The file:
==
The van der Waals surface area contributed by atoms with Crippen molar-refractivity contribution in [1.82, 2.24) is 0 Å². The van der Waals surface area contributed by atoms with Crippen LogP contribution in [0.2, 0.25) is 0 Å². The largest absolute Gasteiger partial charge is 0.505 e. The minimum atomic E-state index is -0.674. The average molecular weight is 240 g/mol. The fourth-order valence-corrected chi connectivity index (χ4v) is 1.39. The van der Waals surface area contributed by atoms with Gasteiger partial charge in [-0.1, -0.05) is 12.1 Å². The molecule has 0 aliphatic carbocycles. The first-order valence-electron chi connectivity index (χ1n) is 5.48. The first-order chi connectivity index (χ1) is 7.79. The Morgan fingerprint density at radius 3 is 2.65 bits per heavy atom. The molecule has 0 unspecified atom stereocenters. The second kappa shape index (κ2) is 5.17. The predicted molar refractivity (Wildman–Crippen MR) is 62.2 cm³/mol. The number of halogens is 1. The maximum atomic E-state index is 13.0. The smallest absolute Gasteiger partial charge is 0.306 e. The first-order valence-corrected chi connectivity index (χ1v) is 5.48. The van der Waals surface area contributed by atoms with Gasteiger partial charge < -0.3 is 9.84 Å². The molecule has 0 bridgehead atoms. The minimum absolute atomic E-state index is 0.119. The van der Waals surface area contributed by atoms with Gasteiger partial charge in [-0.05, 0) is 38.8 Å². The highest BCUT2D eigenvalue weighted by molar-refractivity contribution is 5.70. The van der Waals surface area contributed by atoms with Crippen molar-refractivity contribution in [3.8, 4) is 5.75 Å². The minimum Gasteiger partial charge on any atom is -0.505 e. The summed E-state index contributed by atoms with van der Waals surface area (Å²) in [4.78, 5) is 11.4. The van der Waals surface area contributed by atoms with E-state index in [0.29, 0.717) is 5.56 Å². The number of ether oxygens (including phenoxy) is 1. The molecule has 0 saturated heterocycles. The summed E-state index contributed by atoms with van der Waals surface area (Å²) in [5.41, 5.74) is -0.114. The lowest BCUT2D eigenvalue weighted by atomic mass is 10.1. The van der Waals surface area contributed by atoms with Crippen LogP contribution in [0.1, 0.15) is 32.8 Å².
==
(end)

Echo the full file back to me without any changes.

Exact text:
The van der Waals surface area contributed by atoms with Crippen molar-refractivity contribution in [1.82, 2.24) is 0 Å². The van der Waals surface area contributed by atoms with Crippen LogP contribution in [0.2, 0.25) is 0 Å². The largest absolute Gasteiger partial charge is 0.505 e. The minimum atomic E-state index is -0.674. The average molecular weight is 240 g/mol. The fourth-order valence-corrected chi connectivity index (χ4v) is 1.39. The van der Waals surface area contributed by atoms with Gasteiger partial charge in [-0.1, -0.05) is 12.1 Å². The molecule has 0 aliphatic carbocycles. The first-order valence-electron chi connectivity index (χ1n) is 5.48. The first-order chi connectivity index (χ1) is 7.79. The Morgan fingerprint density at radius 3 is 2.65 bits per heavy atom. The molecule has 0 unspecified atom stereocenters. The second kappa shape index (κ2) is 5.17. The predicted molar refractivity (Wildman–Crippen MR) is 62.2 cm³/mol. The number of halogens is 1. The maximum atomic E-state index is 13.0. The smallest absolute Gasteiger partial charge is 0.306 e. The first-order valence-corrected chi connectivity index (χ1v) is 5.48. The van der Waals surface area contributed by atoms with Gasteiger partial charge < -0.3 is 9.84 Å². The molecule has 0 bridgehead atoms. The minimum absolute atomic E-state index is 0.119. The van der Waals surface area contributed by atoms with Gasteiger partial charge in [-0.05, 0) is 38.8 Å². The highest BCUT2D eigenvalue weighted by molar-refractivity contribution is 5.70. The van der Waals surface area contributed by atoms with Crippen molar-refractivity contribution in [3.8, 4) is 5.75 Å². The minimum Gasteiger partial charge on any atom is -0.505 e. The summed E-state index contributed by atoms with van der Waals surface area (Å²) in [4.78, 5) is 11.4. The van der Waals surface area contributed by atoms with E-state index in [0.29, 0.717) is 5.56 Å². The number of ether oxygens (including phenoxy) is 1. The molecule has 0 saturated heterocycles. The summed E-state index contributed by atoms with van der Waals surface area (Å²) in [5.41, 5.74) is -0.114. The lowest BCUT2D eigenvalue weighted by atomic mass is 10.1. The van der Waals surface area contributed by atoms with Crippen LogP contribution in [0.1, 0.15) is 32.8 Å².